CEDAWConvention on the Elimination of All Forms of Discrimination Against Women, opened for signature 18 December 1979, 1249 UNTS 13 (entered into force 3 September 1981).

CERDInternational Convention on the Elimination of All Forms of Racial Discrimination, opened for signature 21 December 1965, 660 UNTS 195 (entered into force 4 January 1969).

CISGUnited Nations Convention on Contracts for the International Sale of Goods, opened for signature 11 April 1980, 1489 UNTS 3 (entered into force 1 January 1988).

CRCConvention on the Rights of the Child, opened for signature 20 November 1989, 1577 UNTS 3 (entered into force 2 September 1980).

CRPDConvention on the Rights of Persons with Disabilities, opened for signature 30 March 2007, A/RES/61/106 (entered into force 3 May 2008).

ICCPRInternational Convention on Civil and Political Rights, opened for signature 16 December 1966, 999 UNTS 171 (entered into force 23 March 1976).

ICESRInternational Covenant on Economic, Social and Cultural Rights, opened for signature 16 December 1966, 999 UNTS 3 (entered into force 3 January 1976).

Vienna Convention: Vienna Convention on the Law of Treaties, opened for signature 23 May 1969, 1153 UNTS 331 (entered into force 27 January 1980).


Finding treaties

The ATS (Australian Treaty Series) can be found on AustLII.

It also contains Australian treaties not yet in force, reports of the Joint Standing Committee on Treaties, Australian Treaty National Interest Analyses and status lists for multilateral treaties.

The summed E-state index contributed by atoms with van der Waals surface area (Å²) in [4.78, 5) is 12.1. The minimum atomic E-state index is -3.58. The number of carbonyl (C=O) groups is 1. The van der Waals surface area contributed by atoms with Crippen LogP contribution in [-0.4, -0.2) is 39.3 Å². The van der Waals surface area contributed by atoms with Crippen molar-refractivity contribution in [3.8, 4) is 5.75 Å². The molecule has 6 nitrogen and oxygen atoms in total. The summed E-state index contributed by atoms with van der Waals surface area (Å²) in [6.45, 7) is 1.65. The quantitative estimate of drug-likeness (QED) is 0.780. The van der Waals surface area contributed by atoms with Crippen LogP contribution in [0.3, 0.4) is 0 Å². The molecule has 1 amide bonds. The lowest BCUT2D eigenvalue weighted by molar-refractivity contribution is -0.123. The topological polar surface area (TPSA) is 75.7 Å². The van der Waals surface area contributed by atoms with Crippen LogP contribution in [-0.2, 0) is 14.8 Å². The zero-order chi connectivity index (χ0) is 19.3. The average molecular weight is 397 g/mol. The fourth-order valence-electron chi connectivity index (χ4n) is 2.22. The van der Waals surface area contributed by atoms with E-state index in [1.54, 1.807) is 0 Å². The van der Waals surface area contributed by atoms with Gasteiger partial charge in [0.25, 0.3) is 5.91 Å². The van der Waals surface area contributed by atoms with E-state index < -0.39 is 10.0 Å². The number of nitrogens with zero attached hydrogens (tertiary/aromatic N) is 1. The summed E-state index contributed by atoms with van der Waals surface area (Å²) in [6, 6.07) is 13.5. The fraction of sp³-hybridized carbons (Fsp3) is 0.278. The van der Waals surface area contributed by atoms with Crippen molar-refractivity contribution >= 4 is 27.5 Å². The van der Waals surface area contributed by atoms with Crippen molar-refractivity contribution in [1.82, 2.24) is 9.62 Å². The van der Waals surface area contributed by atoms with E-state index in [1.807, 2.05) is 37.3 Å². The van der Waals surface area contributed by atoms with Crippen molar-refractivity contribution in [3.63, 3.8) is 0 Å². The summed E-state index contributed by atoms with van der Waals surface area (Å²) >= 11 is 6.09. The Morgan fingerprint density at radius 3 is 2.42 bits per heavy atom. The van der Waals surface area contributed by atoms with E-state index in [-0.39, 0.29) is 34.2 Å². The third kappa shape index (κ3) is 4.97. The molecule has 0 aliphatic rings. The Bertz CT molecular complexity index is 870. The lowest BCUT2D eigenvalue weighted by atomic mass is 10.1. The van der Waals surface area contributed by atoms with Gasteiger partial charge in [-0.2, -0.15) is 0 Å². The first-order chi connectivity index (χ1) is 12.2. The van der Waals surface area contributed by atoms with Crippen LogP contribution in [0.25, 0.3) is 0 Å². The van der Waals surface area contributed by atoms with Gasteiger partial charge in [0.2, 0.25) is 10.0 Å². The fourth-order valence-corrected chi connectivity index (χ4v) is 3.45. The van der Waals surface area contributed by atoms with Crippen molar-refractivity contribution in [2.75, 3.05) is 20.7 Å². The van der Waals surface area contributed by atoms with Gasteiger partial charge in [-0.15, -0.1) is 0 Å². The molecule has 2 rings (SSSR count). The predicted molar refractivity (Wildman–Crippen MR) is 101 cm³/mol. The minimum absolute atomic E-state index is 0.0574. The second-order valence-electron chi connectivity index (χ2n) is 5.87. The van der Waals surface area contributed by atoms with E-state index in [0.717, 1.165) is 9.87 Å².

Australian treaties can also be found on the Department of Foreign Affairs and Trade Treaties Database.

International treaty databases:

A useful collection of treaties in print is Malcolm D Evans (ed), Blackstone's International Law Documents (Oxford University Press, 13th ed, 2017).

Research guides:


Citing treaties

Treaties are cited according to chapter 8 of the AGLC4Citing treaties describes the components of treaty citation.

Rule 8.3 Date Opened for Signature or Signed and Date of Entry into Force:
Note: Where a treaty is adopted by the United Nations General Assembly, the date of adoption is generally the date of conclusion.
The date a current treaty was opened for signature can be found on the United Nations Treaty Collection. Select Depositary and locate the treaty using a Title Search. 

Rule 8.4 Treaty Series lists the order of preference for citation of treaty series:

  • the United Nations Treaty Series ('UNTS') or the League of Nations Treaty Series ('LNTS')
  • an official treaty series of a state party; or
  • another international or regional treaty series

Chapter 9 is not used for treaties, but for documents of the United Nations, such as the Charter of the United Nations and official UN documents. Rule 9.6 provides a table of Commonly Cited Documents to serve as a citation guide. 

[AGLC4 rule 9.2.4 example] Universal Declaration of Human Rights, GA Res 217A (III), UN GAOR, UN Doc A/810 (10 December 1948).